What to do when a child reports abuse

In case of emergency, please call 9-1-1 to report abuse.
In Minnesota, abuse is reported by county: https://mn.gov/dhs/people-we-serve/children-and-families/services/child-protection/contact-us

General guidelines for talking with a child about abuse:

  • Listen and do not fill in words for the child
  • If the child is having a difficult time talking, don’t help with words that you think the child is going to say. Allow the child to tell you what happened in their own words
  • Tell the child that you are glad they told you
  • Tell the child, “It was not your fault.”
  • Reassure the child that they are not in trouble
  • If the child asks you not to tell anyone, remind the child that it is your job to help keep them safe and that you will do whatever you may need to do to keep them safe
  • Do not be overly critical of the offender. Children are protective of people they care about, even if they are being abused
  • Tell the child you love them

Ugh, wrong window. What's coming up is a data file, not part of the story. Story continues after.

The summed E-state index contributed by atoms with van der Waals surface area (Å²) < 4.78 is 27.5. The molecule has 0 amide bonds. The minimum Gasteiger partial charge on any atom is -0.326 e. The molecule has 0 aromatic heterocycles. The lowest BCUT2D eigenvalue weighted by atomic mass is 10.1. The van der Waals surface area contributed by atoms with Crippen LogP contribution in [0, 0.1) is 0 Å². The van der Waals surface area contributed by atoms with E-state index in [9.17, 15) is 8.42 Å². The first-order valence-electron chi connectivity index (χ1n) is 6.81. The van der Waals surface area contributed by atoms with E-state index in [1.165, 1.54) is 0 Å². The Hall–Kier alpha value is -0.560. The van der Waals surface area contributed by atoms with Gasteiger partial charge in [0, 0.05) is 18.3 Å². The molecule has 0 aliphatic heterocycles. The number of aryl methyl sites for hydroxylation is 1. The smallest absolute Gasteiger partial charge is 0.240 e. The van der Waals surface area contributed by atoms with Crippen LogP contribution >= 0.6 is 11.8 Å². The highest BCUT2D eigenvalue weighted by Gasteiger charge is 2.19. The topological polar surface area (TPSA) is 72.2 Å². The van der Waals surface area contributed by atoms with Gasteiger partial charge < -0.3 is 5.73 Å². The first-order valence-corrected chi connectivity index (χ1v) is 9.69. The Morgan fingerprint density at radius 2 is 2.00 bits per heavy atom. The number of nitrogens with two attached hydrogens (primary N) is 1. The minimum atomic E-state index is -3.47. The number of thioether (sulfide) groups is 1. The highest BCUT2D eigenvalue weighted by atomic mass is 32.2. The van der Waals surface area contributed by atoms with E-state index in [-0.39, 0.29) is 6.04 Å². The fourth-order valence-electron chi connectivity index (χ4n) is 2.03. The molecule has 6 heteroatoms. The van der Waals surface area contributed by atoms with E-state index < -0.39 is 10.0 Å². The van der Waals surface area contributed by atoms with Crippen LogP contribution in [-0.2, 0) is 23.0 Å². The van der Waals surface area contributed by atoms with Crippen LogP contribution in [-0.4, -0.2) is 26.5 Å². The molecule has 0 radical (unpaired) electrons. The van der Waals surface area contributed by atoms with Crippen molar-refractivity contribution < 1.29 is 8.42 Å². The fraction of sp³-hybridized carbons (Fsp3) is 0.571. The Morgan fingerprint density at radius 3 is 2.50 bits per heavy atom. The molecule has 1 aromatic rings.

• Do not express panic or shock
  • Use the child’s vocabulary to the child and when reporting
  • Be aware of your own feelings about abuse so that hopefully you will not project these onto the child
  • Do not ask probing questions
  • Remember to report suspected abuse

The Grooming Process

The national center for Victims of Crime states the perpetrators may use grooming behaviors to gain the trust of a child and their guardians in order to gain access to a victim and create a relationship that is grounded in secrecy to lessen the chance of disclosure.  Although any one sign may not indicate a grooming pattern, it is important for adults in our community to recognize these behaviors if they are happening.


The Grooming Process Can Include:

  • Gaining Access To Children
  • Gaining Trust
  • Finding One To One Time
  • Introducing Touch

A potential perpetrator may seek out opportunities to be around children in order to identify a vulnerable victim.

90% of abusers are someone the victims knows and trusts.

Is There A Typical Offender?

There is no physical profile of a typical abuser. Perpetrators represent a diverse group of people; however, the majority are male. They often know the victim and their family and look and act like everyone else.